As we plan for our return to performances and to dive in to spring cleaning in our offices and the theatre, we, inevitably, have come upon a few treasures lost in the mess, or as we’d like to call it, “creative build-up.” One such treasure is this beautiful photo set of iconic Canadian playwright, George Ryga. Why do we have these shots was the question and it came up that we think they were taken when the Firehall was producing his one man show for his great friend, Dick Clements, called One More For The Road just prior to Ryga’s passing in 1987.
This was the beginning of the Firehall’s relationship with Mr. Ryga, who is recognized as an essential part of Canadian literary and theatrical history. Ryga was born in Deep Creek, Alberta to poor Ukrainian immigrants. Both the nature of his upbringing, and the variance of his cultural identity pushed Ryga to the margins of larger Canadian society, and it was from this otherness that he was able to draw inspiration for many of his works, including, The Ecstasy of Rita Joe. Written in collaboration with Chief Dan George, chief of the Tsleil-Waututh Nation, The Ecstasy of Rita Joe was one of the first plays in Canadian history to place at the forefront indigenous characters, plights, and realities, in a manner that provided both visibility and agency. The play does not skirt around structural and colonial violence being at the heart of its characters problems in its raw delivery through songs, montages, and tableaus.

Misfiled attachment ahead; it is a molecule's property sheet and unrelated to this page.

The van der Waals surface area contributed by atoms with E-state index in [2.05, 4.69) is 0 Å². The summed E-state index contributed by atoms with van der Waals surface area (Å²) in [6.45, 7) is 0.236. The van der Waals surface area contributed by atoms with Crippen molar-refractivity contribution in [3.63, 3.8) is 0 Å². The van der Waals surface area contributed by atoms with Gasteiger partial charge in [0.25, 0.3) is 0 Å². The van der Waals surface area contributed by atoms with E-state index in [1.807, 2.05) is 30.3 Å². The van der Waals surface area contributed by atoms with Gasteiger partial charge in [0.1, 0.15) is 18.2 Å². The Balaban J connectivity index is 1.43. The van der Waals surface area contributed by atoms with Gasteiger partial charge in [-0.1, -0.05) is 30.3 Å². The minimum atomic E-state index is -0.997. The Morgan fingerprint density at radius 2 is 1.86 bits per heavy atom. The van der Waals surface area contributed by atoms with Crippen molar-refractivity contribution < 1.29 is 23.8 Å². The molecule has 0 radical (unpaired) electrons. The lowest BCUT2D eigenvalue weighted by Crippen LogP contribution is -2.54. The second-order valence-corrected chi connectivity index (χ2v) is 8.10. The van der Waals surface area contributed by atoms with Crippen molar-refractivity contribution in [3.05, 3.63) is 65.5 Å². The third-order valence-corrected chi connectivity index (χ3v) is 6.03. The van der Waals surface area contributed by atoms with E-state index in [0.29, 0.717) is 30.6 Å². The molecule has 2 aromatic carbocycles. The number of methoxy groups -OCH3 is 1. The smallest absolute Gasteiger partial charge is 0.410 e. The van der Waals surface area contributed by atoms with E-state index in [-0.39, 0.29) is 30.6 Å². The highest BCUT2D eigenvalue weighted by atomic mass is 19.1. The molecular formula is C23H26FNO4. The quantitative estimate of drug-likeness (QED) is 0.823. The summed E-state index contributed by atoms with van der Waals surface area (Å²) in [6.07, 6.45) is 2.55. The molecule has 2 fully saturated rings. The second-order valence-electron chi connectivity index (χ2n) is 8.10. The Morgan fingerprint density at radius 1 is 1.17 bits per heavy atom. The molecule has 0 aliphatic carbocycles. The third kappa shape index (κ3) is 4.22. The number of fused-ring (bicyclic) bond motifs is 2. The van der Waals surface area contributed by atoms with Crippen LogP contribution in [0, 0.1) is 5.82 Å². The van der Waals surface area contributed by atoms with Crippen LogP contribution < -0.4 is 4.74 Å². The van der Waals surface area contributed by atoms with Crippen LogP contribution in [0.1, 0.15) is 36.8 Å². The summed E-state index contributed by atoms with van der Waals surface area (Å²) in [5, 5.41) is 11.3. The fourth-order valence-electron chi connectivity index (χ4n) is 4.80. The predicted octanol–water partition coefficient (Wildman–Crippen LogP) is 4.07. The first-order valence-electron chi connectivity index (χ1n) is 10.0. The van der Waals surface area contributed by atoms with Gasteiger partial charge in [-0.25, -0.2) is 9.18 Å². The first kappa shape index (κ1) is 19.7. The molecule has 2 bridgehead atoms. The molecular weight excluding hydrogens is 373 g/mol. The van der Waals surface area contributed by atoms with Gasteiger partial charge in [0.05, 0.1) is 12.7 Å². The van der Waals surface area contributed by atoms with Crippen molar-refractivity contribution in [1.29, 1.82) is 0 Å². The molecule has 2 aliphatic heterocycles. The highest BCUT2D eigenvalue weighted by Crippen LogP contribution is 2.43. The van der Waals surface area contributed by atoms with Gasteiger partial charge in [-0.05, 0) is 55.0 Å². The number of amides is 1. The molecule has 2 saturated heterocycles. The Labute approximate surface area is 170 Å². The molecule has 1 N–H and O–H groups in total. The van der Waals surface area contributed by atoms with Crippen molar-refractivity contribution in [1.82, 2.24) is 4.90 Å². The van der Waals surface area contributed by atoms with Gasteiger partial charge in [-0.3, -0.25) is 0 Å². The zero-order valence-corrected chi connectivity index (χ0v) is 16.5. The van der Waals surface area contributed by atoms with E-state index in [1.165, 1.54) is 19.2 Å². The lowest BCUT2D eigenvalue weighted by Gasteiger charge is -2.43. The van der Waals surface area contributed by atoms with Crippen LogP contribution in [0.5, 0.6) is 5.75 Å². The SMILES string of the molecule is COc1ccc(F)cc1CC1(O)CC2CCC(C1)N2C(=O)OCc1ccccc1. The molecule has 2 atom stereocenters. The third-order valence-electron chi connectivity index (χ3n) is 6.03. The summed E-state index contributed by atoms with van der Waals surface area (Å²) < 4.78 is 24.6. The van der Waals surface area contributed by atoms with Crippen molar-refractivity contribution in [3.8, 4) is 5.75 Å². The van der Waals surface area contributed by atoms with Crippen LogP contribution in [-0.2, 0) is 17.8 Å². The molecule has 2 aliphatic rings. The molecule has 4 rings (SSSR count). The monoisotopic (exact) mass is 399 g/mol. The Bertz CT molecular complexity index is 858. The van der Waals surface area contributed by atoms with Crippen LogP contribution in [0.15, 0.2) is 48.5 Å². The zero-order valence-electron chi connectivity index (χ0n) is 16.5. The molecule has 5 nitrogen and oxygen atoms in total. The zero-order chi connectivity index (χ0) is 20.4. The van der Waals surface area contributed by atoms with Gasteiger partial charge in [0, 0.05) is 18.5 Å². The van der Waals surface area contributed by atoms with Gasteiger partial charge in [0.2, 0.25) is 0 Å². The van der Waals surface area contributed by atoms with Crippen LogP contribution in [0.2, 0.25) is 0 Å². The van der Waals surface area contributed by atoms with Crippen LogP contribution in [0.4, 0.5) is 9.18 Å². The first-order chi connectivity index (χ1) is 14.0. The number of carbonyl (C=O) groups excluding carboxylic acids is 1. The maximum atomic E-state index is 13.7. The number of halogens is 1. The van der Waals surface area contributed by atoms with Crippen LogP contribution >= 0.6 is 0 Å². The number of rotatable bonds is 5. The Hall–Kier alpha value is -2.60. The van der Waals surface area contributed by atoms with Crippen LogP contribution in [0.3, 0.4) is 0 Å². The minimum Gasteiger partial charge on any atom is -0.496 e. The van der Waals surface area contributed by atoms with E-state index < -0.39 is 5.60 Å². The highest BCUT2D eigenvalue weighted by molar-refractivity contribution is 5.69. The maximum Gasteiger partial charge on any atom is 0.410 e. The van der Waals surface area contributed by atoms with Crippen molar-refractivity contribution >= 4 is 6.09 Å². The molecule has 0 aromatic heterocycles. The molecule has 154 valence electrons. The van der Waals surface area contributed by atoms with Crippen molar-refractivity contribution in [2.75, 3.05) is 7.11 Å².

First premiered at the Vancouver Playhouse in 1967, the Firehall Arts Centre had the pleasure of producing this unique piece twice, in 1992 and again in 2007, working with some of Canada’s most accomplished Indigenous artists in both productions. Artistic Producer and Director Donna Spencer directed both productions and notes it was the play The Ecstasy of Rita Joe which sparked her first interests in the theatre. “This was the first Canadian play I read that actually addressed contemporary Canadian issues which I could see happening around me in small town Alberta. Unfortunately, now working at the Firehall, we still see the impact of residential schools, the 60’s scoop up and racism towards Indigenous peoples. Things have improved in many ways but in others it has stayed the same or gotten worse. I recall George coming back from lunch one day ,when we were in rehearsal for One More For the Road, and saying ““ I can’t believe it – I just saw someone pulling food out of a dumpster – this in a country as rich as Canada? How can this be happening? “” And in remembering that, I wonder what he would have to say about the current state of affairs in the city with the ongoing Drug Crisis and its impact on the community. And now with the COVID-19 emergency compounding things – I imagine, after using some very colorful language, that he would write a pretty potent piece of theatre.”